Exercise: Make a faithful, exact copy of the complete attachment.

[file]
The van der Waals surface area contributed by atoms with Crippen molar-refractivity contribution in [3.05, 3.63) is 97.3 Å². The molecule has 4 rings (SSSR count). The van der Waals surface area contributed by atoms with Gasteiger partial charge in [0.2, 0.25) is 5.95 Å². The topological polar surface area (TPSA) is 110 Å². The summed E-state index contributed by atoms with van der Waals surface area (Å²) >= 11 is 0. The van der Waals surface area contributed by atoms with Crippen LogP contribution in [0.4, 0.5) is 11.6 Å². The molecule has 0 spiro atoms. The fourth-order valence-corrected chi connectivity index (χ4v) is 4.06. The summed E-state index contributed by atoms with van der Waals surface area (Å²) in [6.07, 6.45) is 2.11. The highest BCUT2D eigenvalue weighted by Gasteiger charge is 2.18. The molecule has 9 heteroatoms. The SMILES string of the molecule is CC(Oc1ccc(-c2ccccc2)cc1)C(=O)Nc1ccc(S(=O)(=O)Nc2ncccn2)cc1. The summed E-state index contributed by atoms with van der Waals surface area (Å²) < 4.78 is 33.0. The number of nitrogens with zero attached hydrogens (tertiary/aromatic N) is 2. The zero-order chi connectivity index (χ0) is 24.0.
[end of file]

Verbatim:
The van der Waals surface area contributed by atoms with Crippen molar-refractivity contribution in [3.05, 3.63) is 97.3 Å². The molecule has 4 rings (SSSR count). The van der Waals surface area contributed by atoms with Gasteiger partial charge in [0.2, 0.25) is 5.95 Å². The topological polar surface area (TPSA) is 110 Å². The summed E-state index contributed by atoms with van der Waals surface area (Å²) >= 11 is 0. The van der Waals surface area contributed by atoms with Crippen LogP contribution in [0.4, 0.5) is 11.6 Å². The molecule has 0 spiro atoms. The fourth-order valence-corrected chi connectivity index (χ4v) is 4.06. The summed E-state index contributed by atoms with van der Waals surface area (Å²) in [6.07, 6.45) is 2.11. The highest BCUT2D eigenvalue weighted by Gasteiger charge is 2.18. The molecule has 9 heteroatoms. The SMILES string of the molecule is CC(Oc1ccc(-c2ccccc2)cc1)C(=O)Nc1ccc(S(=O)(=O)Nc2ncccn2)cc1. The summed E-state index contributed by atoms with van der Waals surface area (Å²) < 4.78 is 33.0. The number of nitrogens with zero attached hydrogens (tertiary/aromatic N) is 2. The zero-order chi connectivity index (χ0) is 24.0.